When these revelations became front page fodder late last year, I kept waiting for some kind of unimpeachable disclosure that would finally clear him.  But if the sheer number of women who came forward with their stories didn’t convince me (as in hindsight they should have), the unsealing of this deposition certainly has.  The bloom is decidedly off the rose.

Fame and celebrity can only partially mask the true identity of someone.  Sometimes a person with sordid or evil intent manages to completely evade disclosure for an entire lifetime (i.e. Jimmy Savile).  But famous or not, the truth eventually does manage to become known.  If it’s a minor entertainment or sports figure, we raise an eyebrow, shake our head, and chalk it up to not really knowing much about him/her.   However, when it is someone as significant and revered as a Bill Cosby, it’s enough of a shock to bewilder and confound.

I laughed back when basketball great Charles Barkley proudly declared, “I am not a role model.”  I’m not laughing any longer.  Charles was right; we shouldn’t pick celebrities to be role models.  They are bound to disappoint.

Many years ago I stood outside a small club in Hawaii waiting to see one of my rock and roll idols perform at a show.  He was a part-owner of that venue then, and I was absolutely pumped to be able to see him while I was on vacation in such an exotic place. As we stood in line, my then-wife pointed him out to me near the front door.  He was just standing there all alone.  She encouraged me to go up and say hello to him.  I held back from doing so because I was shy, and I didn’t want to bother him. But I also feared that he might blow me off.  This man was a musical god to me.  I didn’t want to chance having my image of him being ruined because of an impetuous act on my part.  Sometimes it’s best to just let the mystery be.

I wish Bill Cosby had allowed us to let the mystery be too.  We all know too much now.

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14 thoughts on “Familiarity Breeding Contempt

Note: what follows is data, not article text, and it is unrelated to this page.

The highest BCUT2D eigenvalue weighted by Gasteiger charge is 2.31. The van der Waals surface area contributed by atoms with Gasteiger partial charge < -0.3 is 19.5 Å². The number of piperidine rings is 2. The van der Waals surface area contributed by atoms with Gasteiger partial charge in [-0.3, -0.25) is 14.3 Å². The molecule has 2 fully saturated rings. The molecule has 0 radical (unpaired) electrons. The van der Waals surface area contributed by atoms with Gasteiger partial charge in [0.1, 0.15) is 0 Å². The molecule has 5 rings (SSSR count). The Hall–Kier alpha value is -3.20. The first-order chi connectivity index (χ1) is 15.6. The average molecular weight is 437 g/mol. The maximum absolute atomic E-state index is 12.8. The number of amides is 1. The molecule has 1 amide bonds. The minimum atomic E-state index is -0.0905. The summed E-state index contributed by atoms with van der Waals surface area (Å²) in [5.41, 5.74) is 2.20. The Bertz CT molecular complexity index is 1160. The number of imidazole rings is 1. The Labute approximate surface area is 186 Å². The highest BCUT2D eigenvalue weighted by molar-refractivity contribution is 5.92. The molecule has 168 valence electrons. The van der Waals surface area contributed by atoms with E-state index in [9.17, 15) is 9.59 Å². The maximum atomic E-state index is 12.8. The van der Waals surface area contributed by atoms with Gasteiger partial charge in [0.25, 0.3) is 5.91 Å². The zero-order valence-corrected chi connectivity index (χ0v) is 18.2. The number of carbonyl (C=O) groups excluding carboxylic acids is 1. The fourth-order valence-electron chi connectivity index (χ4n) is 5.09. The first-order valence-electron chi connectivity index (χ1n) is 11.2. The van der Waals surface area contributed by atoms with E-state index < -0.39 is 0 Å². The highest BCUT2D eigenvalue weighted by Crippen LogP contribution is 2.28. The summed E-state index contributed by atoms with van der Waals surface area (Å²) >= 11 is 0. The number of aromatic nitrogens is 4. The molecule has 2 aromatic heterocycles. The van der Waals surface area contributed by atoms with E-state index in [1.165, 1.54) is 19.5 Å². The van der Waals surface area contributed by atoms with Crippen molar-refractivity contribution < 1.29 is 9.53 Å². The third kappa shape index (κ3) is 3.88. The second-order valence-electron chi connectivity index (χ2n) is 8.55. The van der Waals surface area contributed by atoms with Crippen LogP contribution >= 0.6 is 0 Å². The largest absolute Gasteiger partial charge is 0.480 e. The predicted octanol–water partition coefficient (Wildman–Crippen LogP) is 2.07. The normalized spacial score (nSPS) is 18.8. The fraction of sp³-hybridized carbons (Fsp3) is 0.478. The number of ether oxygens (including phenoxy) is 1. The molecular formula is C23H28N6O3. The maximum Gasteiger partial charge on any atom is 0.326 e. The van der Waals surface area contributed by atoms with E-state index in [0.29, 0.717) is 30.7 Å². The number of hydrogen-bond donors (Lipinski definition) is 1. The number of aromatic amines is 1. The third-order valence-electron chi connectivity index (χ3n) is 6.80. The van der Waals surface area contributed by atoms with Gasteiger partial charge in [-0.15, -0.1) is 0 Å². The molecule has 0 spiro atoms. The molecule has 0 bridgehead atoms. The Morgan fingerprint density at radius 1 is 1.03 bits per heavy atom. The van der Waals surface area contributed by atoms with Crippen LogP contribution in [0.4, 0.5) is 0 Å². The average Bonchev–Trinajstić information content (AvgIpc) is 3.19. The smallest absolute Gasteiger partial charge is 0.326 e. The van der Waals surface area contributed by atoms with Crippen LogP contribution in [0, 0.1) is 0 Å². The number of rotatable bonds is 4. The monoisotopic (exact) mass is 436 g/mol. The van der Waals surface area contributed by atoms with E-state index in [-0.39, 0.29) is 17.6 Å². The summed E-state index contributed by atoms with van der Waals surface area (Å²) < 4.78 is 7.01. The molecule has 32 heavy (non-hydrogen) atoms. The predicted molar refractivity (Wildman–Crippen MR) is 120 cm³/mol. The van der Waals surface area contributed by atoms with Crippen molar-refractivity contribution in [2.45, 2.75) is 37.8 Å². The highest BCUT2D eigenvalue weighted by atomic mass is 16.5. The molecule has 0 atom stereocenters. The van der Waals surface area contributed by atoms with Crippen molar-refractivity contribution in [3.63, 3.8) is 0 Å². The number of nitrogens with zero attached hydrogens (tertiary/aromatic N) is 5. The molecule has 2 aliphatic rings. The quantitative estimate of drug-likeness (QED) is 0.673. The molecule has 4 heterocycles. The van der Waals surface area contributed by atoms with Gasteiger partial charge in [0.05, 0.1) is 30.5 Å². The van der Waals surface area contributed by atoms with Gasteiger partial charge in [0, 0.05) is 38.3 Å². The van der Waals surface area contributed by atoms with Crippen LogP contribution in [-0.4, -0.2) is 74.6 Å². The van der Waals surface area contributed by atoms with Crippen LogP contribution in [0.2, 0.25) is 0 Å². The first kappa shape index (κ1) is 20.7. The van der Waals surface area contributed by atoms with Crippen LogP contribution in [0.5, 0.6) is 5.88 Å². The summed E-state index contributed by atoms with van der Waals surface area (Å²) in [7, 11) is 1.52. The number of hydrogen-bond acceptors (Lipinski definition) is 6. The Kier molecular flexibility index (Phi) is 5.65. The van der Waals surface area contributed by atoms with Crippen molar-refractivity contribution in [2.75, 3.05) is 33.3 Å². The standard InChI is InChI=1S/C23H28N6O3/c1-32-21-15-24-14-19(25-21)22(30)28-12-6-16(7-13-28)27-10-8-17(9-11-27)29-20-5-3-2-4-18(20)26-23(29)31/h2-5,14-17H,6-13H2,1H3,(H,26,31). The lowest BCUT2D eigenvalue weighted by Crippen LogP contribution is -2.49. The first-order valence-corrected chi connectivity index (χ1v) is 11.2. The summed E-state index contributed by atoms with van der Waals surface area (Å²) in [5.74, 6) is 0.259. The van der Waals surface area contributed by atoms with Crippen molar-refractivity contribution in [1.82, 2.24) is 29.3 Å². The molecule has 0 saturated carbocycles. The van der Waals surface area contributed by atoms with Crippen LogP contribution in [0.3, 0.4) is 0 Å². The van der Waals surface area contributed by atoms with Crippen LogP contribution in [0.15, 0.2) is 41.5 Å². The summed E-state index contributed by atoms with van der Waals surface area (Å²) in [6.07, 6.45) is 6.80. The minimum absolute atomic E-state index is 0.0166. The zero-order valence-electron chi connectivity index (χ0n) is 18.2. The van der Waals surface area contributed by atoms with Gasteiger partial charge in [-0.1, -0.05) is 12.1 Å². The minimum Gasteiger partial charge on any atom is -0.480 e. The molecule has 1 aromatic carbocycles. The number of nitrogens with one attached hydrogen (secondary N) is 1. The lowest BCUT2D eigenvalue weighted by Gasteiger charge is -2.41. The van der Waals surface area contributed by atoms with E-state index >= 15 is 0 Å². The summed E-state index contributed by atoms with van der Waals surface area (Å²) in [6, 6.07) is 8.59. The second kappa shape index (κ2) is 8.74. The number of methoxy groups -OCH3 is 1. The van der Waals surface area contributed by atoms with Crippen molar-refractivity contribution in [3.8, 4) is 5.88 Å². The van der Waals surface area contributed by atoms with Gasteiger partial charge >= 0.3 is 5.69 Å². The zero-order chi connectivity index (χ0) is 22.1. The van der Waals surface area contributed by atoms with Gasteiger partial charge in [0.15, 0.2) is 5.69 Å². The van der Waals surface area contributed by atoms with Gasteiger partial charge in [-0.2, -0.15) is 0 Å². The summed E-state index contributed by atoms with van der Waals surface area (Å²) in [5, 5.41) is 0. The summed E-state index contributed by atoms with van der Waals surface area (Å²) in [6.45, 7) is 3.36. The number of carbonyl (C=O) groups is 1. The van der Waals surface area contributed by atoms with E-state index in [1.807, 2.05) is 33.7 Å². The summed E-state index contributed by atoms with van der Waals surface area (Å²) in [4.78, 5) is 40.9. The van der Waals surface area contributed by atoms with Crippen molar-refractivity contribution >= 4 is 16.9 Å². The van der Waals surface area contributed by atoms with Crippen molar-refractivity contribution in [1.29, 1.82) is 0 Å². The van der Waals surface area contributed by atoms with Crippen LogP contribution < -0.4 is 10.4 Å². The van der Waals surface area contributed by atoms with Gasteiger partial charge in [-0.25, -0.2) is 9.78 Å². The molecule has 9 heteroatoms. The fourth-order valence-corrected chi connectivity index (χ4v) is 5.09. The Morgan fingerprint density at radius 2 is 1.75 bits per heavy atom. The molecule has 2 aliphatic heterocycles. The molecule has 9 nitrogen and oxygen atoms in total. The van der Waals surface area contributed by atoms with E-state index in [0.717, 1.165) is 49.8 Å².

1. It has been a confounding journey for his once-time followers. We too grew up listening to radio tracks of his comedy and spent each episode of some of his shows on the floor asking each other to repeat what he said because we were completely lost in the laughter. Shame, shame, shame. Should we now let it undo those wonderful memories, how do we reconcile the sheer joy he brought into our homes? Perplexing indeed.

    Liked by 1 person

  2. You summed this whole thing up perfectly, Marty. I too grew up listening to Bill Cosby. My eldest sister’s boyfriend (later husband — and still later ex-husband) brought one of his records the first time he visited. Dave won over the family — the playground routine — you spin round and round until you puke.

    I am so sad. I don’t idolize stars. Still, I wanted these allegations to be untrue. Sadly, it is clear that they are not.

    A good friend of mine who wanted to be a comedy writer met Chevy Chase, and asked for advice. Chevy was a total asshole.

    People, even famous ones are human — for good and ill. We need to start admiring people who do good for the world instead of pop, TV and sports stars.

    Liked by 2 people

    1. Thanks, Elyse. I held out for as long as I could with giving him the benefit of the doubt. I even referenced his humor in one of my earlier posts, wondering at the time if that was a smart thing to do. But such was my hope in his innocence that I wanted to keep those blinders on. It does make me wonder just how much and when his wife knew about most of this. But that’s something we may never know, and perhaps it’s best we don’t.

      I just have a feeling meeting any of my famous idols would end badly for me. Your friend’s experience with Chevy Chase (no surprise when you think about that one, btw) is precisely what I’ve always wanted to avoid. He must have been crushed.

      Liked by 1 person